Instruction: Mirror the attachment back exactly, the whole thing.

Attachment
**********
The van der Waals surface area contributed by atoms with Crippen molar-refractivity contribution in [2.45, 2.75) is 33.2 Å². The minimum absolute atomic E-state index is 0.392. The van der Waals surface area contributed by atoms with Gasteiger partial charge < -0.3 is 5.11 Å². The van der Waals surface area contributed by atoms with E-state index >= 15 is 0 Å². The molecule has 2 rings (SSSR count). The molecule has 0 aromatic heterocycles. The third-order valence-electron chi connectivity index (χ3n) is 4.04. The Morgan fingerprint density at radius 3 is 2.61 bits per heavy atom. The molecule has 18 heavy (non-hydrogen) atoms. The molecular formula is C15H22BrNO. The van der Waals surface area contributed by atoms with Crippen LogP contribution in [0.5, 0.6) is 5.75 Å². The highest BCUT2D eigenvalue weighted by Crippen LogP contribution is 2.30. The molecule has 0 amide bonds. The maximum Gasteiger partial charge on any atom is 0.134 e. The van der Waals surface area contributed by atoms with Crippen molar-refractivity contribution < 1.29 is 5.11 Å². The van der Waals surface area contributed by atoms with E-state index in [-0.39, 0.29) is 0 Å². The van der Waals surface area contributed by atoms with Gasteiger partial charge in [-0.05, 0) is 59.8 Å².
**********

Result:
The van der Waals surface area contributed by atoms with Crippen molar-refractivity contribution in [2.45, 2.75) is 33.2 Å². The minimum absolute atomic E-state index is 0.392. The van der Waals surface area contributed by atoms with Gasteiger partial charge < -0.3 is 5.11 Å². The van der Waals surface area contributed by atoms with E-state index >= 15 is 0 Å². The molecule has 2 rings (SSSR count). The molecule has 0 aromatic heterocycles. The third-order valence-electron chi connectivity index (χ3n) is 4.04. The Morgan fingerprint density at radius 3 is 2.61 bits per heavy atom. The molecule has 18 heavy (non-hydrogen) atoms. The molecular formula is C15H22BrNO. The van der Waals surface area contributed by atoms with Crippen LogP contribution in [0.5, 0.6) is 5.75 Å². The highest BCUT2D eigenvalue weighted by Crippen LogP contribution is 2.30. The molecule has 0 amide bonds. The maximum Gasteiger partial charge on any atom is 0.134 e. The van der Waals surface area contributed by atoms with Crippen molar-refractivity contribution < 1.29 is 5.11 Å². The van der Waals surface area contributed by atoms with E-state index in [-0.39, 0.29) is 0 Å². The van der Waals surface area contributed by atoms with Gasteiger partial charge in [-0.05, 0) is 59.8 Å².